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RPC: Publication of Regulatory Overview

Independent RPC watchdog reports the full impact of red tape on business

Today the independent Regulatory Policy Committee (RPC) published its review of the first year of this government’s programme to reduce red tape on business by £10 billion over the parliament.

The RPC has scrutinised nearly 150 government legislative proposals affecting businesses and community and voluntary groups in the last year. Through its independent and rigorous assessment of these measures, the RPC has improved the accuracy of departmental estimates of the impacts by over £160 million each year.

Michael Gibbons CBE, RPC Chairman, said “We welcome the confidence that ministers have shown in the committee’s work by expanding our scope to cover the actions of over 80 independent regulators. We look at regulatory proposals both inside and outside of the Business Impact Target (BIT), and in doing so hold up government claims to scrutiny. We have concerns that not enough learning is being collected from the implementation of previous measures and that in places the system is overly complex and not reflective enough of impacts on society.”

The RPC believes that addressing these identified issues with the framework could provide businesses with greater reassurance than ever before, that any red-tape burdens are reflected in the government’s regulatory target.

Exclusions from the Business Impact Target concerns businesses across the sectors. Terry Scuoler, CEO of the manufacturers’ association, the EEF, said “The RPC report rightly highlights a number of systemic shortcomings in government’s better regulation accounting, with some large costs to business excluded and a number of low-impact measures included. Now, more than ever, is the time for this government to show its better regulation credentials, and for the RPC to boldly hold it to account.”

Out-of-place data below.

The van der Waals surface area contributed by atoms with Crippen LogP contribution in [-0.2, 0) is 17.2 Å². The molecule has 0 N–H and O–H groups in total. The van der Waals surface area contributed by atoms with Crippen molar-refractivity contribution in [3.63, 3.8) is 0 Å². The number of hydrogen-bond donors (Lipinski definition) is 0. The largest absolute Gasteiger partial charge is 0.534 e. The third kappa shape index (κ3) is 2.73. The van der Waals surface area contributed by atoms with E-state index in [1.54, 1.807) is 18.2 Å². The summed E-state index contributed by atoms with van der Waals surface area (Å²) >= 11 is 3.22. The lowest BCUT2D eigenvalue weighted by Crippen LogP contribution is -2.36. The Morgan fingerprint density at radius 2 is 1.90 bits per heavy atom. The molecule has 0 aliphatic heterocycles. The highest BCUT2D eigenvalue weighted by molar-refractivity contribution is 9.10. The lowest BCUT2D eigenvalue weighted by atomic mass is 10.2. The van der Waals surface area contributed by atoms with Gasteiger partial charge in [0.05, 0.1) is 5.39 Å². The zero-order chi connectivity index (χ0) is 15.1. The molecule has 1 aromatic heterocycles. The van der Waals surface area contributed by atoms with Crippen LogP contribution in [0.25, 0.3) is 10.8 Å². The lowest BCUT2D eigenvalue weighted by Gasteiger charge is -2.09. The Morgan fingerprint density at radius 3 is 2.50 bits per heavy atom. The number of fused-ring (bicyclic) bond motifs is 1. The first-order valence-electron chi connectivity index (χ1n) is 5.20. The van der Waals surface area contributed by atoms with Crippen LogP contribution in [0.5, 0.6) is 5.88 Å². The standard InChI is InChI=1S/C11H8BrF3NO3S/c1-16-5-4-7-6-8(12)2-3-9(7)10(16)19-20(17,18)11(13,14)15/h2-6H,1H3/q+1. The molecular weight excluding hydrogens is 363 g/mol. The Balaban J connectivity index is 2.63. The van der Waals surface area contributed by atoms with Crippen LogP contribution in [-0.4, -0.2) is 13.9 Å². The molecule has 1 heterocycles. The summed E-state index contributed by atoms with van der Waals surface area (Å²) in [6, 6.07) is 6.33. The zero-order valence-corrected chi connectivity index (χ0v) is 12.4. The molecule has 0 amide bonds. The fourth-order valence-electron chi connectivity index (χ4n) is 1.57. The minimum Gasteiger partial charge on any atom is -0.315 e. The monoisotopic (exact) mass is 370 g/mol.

Commenting on the RPC Regulatory Overview report, Simon Walker, Director General at the Institute of Directors says “the Regulatory Policy Committee serves a valuable purpose in scrutinising the cost of government regulation on businesses. Whitehall departments continue to generate significant burdens for firms, so it is very important the RPC is there holding ministers’ feet to the fire.”

The RPC’s report confirms that the two largest costs to business from regulatory changes coming into force in the past year were not part of this total:

  • Introducing new national living wage – £821 million cost to business in its first year.
  • Uprating of the existing national minimum wage – £626 million cost to business this year.

In the past month, the RPC has confirmed that another regulatory change which falls outside the target, is the uprating of tuition fees in line with inflation, this will bring a £1.1 billion benefit to universities each year. The impacts of any changes in red tape associated with tax administration are not in scope of the RPC’s work.

The RPC report also found that:

  • 40% of the regulatory proposals that the committee scrutinised did not systematically assess the impacts on wider society or the environment; and
  • only three of the 38 measures where an exemption for small businesses was relevant applied such an exemption.

Martin McTague, FSB National Policy Director goes on to say that “the RPC has identified crucial gaps in the way the Government measures the cost of regulation on small business, and we agree that more now needs to be done to get the full picture of the burden of regulation on the UK’s small business community.”

“We look forward to assisting the government and other stakeholders to ensure our regulatory processes are evidence based, appropriately incentivised and a robust account is kept” said Michael Gibbons, CBE, Chairman of the RPC.

Published 19 July 2016